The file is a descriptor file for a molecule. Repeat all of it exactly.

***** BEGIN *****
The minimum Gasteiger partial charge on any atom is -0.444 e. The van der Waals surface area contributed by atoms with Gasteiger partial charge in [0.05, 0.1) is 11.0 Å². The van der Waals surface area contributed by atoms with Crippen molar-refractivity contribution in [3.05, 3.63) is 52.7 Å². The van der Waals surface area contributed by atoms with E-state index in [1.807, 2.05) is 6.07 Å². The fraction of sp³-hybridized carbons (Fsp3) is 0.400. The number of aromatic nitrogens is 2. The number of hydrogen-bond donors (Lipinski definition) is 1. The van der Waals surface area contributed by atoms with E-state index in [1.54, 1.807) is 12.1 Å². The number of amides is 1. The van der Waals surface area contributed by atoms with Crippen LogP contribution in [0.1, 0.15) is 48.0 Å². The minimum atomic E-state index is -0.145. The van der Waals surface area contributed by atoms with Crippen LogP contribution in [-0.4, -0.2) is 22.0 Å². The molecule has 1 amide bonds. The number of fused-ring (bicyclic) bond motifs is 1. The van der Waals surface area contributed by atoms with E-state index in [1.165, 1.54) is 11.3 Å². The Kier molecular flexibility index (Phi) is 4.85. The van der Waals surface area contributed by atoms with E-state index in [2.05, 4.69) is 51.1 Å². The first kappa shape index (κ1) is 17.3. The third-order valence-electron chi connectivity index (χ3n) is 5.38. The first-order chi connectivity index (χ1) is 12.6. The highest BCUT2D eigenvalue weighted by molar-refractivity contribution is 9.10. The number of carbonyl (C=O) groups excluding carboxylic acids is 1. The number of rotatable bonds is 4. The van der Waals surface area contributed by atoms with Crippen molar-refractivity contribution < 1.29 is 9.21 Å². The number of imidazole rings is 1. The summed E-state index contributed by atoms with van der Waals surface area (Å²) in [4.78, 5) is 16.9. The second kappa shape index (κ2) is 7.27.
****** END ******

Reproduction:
The minimum Gasteiger partial charge on any atom is -0.444 e. The van der Waals surface area contributed by atoms with Gasteiger partial charge in [0.05, 0.1) is 11.0 Å². The van der Waals surface area contributed by atoms with Crippen molar-refractivity contribution in [3.05, 3.63) is 52.7 Å². The van der Waals surface area contributed by atoms with E-state index in [1.807, 2.05) is 6.07 Å². The fraction of sp³-hybridized carbons (Fsp3) is 0.400. The number of aromatic nitrogens is 2. The number of hydrogen-bond donors (Lipinski definition) is 1. The van der Waals surface area contributed by atoms with E-state index in [1.54, 1.807) is 12.1 Å². The number of amides is 1. The van der Waals surface area contributed by atoms with Crippen LogP contribution in [0.1, 0.15) is 48.0 Å². The minimum atomic E-state index is -0.145. The van der Waals surface area contributed by atoms with Crippen LogP contribution in [-0.4, -0.2) is 22.0 Å². The molecule has 1 amide bonds. The number of fused-ring (bicyclic) bond motifs is 1. The van der Waals surface area contributed by atoms with E-state index in [1.165, 1.54) is 11.3 Å². The Kier molecular flexibility index (Phi) is 4.85. The van der Waals surface area contributed by atoms with E-state index in [2.05, 4.69) is 51.1 Å². The first kappa shape index (κ1) is 17.3. The third-order valence-electron chi connectivity index (χ3n) is 5.38. The first-order chi connectivity index (χ1) is 12.6. The highest BCUT2D eigenvalue weighted by molar-refractivity contribution is 9.10. The number of carbonyl (C=O) groups excluding carboxylic acids is 1. The number of rotatable bonds is 4. The van der Waals surface area contributed by atoms with Crippen molar-refractivity contribution < 1.29 is 9.21 Å². The number of imidazole rings is 1. The summed E-state index contributed by atoms with van der Waals surface area (Å²) in [4.78, 5) is 16.9. The second kappa shape index (κ2) is 7.27.